In my reading hands at the moment is an old fashioned hard copy, from my local library, of E. L. Doctorow's masterfully wrought The Waterworks. Before that, I'd reconnected, not reading her since childhood, with Mary Roberts Rinehart, being held in thrall by her nifty tale, The Bat. I'd fled to Rinehart for a guaranteed good read after giving up, at page 184, on one of my favorite authors, Henry James — how could so great a pen turn out so tediously trying a work as The Ambassadors?
Why do I resist the iPad, when sometimes I admire it from afar in the hands of others in cafes, on buses? Up close, as I again found it to be a few days ago at Best Buy (wanting, really wanting, to get myself an electronic toy — okay, to impress somebody, too), the latest iPad, as those before it, looks to me like a cross between a high tech lab measuring device – and a piece of fine crystalline jewelry.
A real book is so individual, so historical in the wear of its pages, some fresh and new, others worn with creases at the top edges were previous readers stopped for a break. And I will add a few more creases as well. Each book, all together as varied as a crowd of people, bears a unique look in cover design art, in the layout of words across the pages, the chapter headers, the font style.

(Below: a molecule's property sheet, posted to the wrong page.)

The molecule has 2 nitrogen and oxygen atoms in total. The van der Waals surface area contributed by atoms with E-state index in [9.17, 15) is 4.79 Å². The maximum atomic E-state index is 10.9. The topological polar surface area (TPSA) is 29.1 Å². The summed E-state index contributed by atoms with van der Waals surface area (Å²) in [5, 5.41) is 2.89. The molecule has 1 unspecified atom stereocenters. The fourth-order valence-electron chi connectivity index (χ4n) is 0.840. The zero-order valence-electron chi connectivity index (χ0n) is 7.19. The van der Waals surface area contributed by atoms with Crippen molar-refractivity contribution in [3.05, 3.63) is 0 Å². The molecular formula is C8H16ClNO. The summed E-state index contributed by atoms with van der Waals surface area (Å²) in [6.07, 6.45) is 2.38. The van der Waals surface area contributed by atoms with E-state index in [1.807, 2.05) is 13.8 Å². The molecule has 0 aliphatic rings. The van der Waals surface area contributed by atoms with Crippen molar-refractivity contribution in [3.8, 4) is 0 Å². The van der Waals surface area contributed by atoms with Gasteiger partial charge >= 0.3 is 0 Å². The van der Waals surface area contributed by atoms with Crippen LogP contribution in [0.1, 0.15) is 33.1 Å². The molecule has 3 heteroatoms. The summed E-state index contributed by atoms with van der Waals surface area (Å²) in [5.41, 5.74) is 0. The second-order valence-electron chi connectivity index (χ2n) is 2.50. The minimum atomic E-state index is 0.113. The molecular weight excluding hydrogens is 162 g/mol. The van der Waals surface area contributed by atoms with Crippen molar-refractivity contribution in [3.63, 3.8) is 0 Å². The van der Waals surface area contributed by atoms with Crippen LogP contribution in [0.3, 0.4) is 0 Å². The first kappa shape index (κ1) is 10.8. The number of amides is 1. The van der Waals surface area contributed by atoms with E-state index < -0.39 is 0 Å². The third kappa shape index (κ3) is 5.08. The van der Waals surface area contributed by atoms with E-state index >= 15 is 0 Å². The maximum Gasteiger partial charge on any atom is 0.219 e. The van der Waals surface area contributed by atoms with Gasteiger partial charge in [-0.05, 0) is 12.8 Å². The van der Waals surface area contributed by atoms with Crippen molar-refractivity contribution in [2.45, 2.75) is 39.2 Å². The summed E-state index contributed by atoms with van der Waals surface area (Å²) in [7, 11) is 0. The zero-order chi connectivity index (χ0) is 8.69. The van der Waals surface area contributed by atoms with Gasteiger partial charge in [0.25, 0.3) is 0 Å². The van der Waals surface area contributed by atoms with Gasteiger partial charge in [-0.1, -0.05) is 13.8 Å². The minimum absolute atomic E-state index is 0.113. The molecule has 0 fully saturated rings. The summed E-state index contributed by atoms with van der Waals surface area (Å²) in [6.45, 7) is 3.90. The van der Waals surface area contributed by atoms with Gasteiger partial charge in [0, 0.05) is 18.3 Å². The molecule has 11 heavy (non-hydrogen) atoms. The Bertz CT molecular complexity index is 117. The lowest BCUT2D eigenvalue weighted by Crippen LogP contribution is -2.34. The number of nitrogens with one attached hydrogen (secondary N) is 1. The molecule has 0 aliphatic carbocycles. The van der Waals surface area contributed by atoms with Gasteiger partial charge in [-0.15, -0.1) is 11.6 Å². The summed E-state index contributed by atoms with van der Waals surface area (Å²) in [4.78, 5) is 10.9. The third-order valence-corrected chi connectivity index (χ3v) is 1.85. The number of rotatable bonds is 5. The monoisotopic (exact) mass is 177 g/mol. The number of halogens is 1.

And perhaps, best of all, a book forces me to settle into a relationship with one object. I do not relish sharing my reads with a million other apps lurking under the screen, with the purr of the device teasing me to check my e-mail or do a quick search for something buzzing about in the corner of my distracted mind. The personal concentration of holding a book in my hand is lost.
A few weeks ago, I decided that every day around noon, after spending the morning on writing projects, I would shut down my PC, and what a relief. I am forced, in lieu of being drawn stupidly and addictively back and back to my computer, to consider other non-PC projects, like reading old fashioned books. Like cleaning up the clutter. Like laboring over my model roller coaster to see if somehow, someday, I can make it never never ever derail again. Around five, my computer is allowed back into my life.
I am starting to look forward to my new electronic-free afternoons.